Ma1a Final Solutions
Fall 2007
Problem 1.
Let
f
(
x
) be a realvalued function defined on
R
. Assume that
f
(
x
) is
differentiable at
x
= 1, that is,
f
(1) exists. Prove that
f
(
x
) is continuous at
x
= 1.
Solution 1.
Analytic Solution
Let
ε >
0. We want to show that
∃
δ >
0 such that

x

1

< δ
⇒ 
f
(
x
)

f
(1)

< ε
.
Set
c
=
f
(1). Then
∃
δ >
0 such that for 0
<

x

1

< δ
,

f
(
x
)

f
(1)
x

1

c

<
1
2
ε.
Now
c
is a fixed number, so we can choose
δ
>
0 such that
δ

c

< ε/
2. Now let
δ
= min
{
1
, δ , δ
}
, then if

x

1

< δ
,

f
(
x
)

f
(1)

c
(
x

1)

<

x

1

1
2
ε <
1
2
εδ
≤
1
2
ε.
Triangle inequality gives

f
(
x
)

f
(1)
 ≤ 
f
(
x
)

f
(1)

c
(
x

1)

+

c
(
x

1)

<
1
2
ε
+

c
(
x

1)
 ≤
1
2
ε
+
δ

c
 ≤
1
2
ε
+
δ

c

<
1
2
ε
+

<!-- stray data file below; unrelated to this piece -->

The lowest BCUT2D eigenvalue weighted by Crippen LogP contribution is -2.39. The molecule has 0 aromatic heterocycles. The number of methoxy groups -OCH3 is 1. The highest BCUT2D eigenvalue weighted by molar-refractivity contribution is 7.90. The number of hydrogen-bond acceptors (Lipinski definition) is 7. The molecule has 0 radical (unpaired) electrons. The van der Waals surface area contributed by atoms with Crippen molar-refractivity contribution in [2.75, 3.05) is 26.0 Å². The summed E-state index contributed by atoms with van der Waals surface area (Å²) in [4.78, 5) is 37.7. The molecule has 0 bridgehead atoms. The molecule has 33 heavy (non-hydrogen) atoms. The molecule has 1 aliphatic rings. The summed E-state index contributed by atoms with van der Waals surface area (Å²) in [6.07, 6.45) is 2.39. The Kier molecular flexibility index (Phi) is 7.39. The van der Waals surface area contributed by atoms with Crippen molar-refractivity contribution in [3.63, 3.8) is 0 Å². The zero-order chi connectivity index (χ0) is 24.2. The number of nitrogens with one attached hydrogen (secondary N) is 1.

1
2
ε
=
ε.
Alternate Limit Solution
To show that
f
is continuous at 1, it suffices to show that
lim
h
→
0
f
(1 +
h
) =
f
(1)
.
Note that for all
h
= 0, we may write this term as
f
(1 +
h
) =
f
(1) +
h
·
f
(1 +
h
)

f
(1)
h
.
Since
f
is differentiable at 1, the difference quotient will have a (finite) limit:
f
(1) = lim
h
→
0
f
(1 +
h
)

f
(1)
h
.
Thus, taking a limit of the entire expression, we obtain
lim
h
→
0
f
(1 +
h
) =
f
(1) + 0
·
f
(1) =
f
(1)
.
Thus,
f
is continuous at 1.
Problem 2.
Is the series
∑
∞
n
=1
(
√
n
4
+ 5

n
2
) absolutely convergent, conditionally
but not absolutely convergent, or divergent? Explain the tests you use and their
requirements.
Solution 2.
We have
(
n
4
+ 5

n
2
) =
(
√
n
4
+ 5

n
2
)(
√
n
4
+ 5 +
n
2
)
(
√
n
4
+ 5 +
n
2
)
=
5
√
n
4
+ 5 +
n
2
(
*
)
1
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2
Now,
n
4
+ 5
>
n
2
n
4
+ 5 +
n
2
>
2
n
2
5
√
n
4
+ 5 +
n
2
<
5
2
n
2
Since 0
≤
√
n
4

5 +
n
2
≤
5
2
n
2
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 Fall '08
 Borodin,A
 Calculus, Linear Algebra, Algebra, The Land, Cos, Limit, lim

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